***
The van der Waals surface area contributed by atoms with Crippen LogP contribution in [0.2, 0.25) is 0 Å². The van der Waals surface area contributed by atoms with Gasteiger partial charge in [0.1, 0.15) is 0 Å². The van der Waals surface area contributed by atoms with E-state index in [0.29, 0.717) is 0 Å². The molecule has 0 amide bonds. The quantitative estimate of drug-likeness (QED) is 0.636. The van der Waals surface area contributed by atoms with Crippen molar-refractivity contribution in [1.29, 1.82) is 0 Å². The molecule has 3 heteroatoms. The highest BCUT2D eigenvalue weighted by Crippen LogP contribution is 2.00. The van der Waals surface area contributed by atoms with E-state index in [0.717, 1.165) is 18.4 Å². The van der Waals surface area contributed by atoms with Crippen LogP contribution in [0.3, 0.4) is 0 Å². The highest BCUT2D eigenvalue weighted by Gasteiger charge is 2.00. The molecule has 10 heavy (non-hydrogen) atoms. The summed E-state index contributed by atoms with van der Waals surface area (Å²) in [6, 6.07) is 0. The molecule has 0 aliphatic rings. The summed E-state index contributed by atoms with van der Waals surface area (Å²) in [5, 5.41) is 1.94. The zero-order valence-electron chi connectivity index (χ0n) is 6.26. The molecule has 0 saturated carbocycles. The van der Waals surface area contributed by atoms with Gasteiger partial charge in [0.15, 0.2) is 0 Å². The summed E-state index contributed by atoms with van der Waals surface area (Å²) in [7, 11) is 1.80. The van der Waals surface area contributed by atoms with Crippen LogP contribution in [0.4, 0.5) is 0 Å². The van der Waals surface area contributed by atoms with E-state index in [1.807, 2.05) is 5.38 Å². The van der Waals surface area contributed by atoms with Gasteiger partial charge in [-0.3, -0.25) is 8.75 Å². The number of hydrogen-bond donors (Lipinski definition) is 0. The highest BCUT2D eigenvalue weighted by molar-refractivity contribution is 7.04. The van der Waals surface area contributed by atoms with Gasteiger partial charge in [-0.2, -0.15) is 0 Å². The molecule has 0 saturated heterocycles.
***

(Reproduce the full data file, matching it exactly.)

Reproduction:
The van der Waals surface area contributed by atoms with Crippen LogP contribution in [0.2, 0.25) is 0 Å². The van der Waals surface area contributed by atoms with Gasteiger partial charge in [0.1, 0.15) is 0 Å². The van der Waals surface area contributed by atoms with E-state index in [0.29, 0.717) is 0 Å². The molecule has 0 amide bonds. The quantitative estimate of drug-likeness (QED) is 0.636. The van der Waals surface area contributed by atoms with Crippen molar-refractivity contribution in [1.29, 1.82) is 0 Å². The molecule has 3 heteroatoms. The highest BCUT2D eigenvalue weighted by Crippen LogP contribution is 2.00. The van der Waals surface area contributed by atoms with E-state index in [0.717, 1.165) is 18.4 Å². The van der Waals surface area contributed by atoms with Crippen LogP contribution in [0.3, 0.4) is 0 Å². The highest BCUT2D eigenvalue weighted by Gasteiger charge is 2.00. The molecule has 10 heavy (non-hydrogen) atoms. The summed E-state index contributed by atoms with van der Waals surface area (Å²) in [6, 6.07) is 0. The molecule has 0 aliphatic rings. The summed E-state index contributed by atoms with van der Waals surface area (Å²) in [5, 5.41) is 1.94. The zero-order valence-electron chi connectivity index (χ0n) is 6.26. The molecule has 0 saturated carbocycles. The van der Waals surface area contributed by atoms with Gasteiger partial charge in [0.15, 0.2) is 0 Å². The summed E-state index contributed by atoms with van der Waals surface area (Å²) in [7, 11) is 1.80. The van der Waals surface area contributed by atoms with Crippen LogP contribution in [0.4, 0.5) is 0 Å². The van der Waals surface area contributed by atoms with E-state index in [1.807, 2.05) is 5.38 Å². The van der Waals surface area contributed by atoms with Gasteiger partial charge in [-0.3, -0.25) is 8.75 Å². The number of hydrogen-bond donors (Lipinski definition) is 0. The highest BCUT2D eigenvalue weighted by molar-refractivity contribution is 7.04. The van der Waals surface area contributed by atoms with Gasteiger partial charge in [-0.2, -0.15) is 0 Å². The molecule has 0 saturated heterocycles.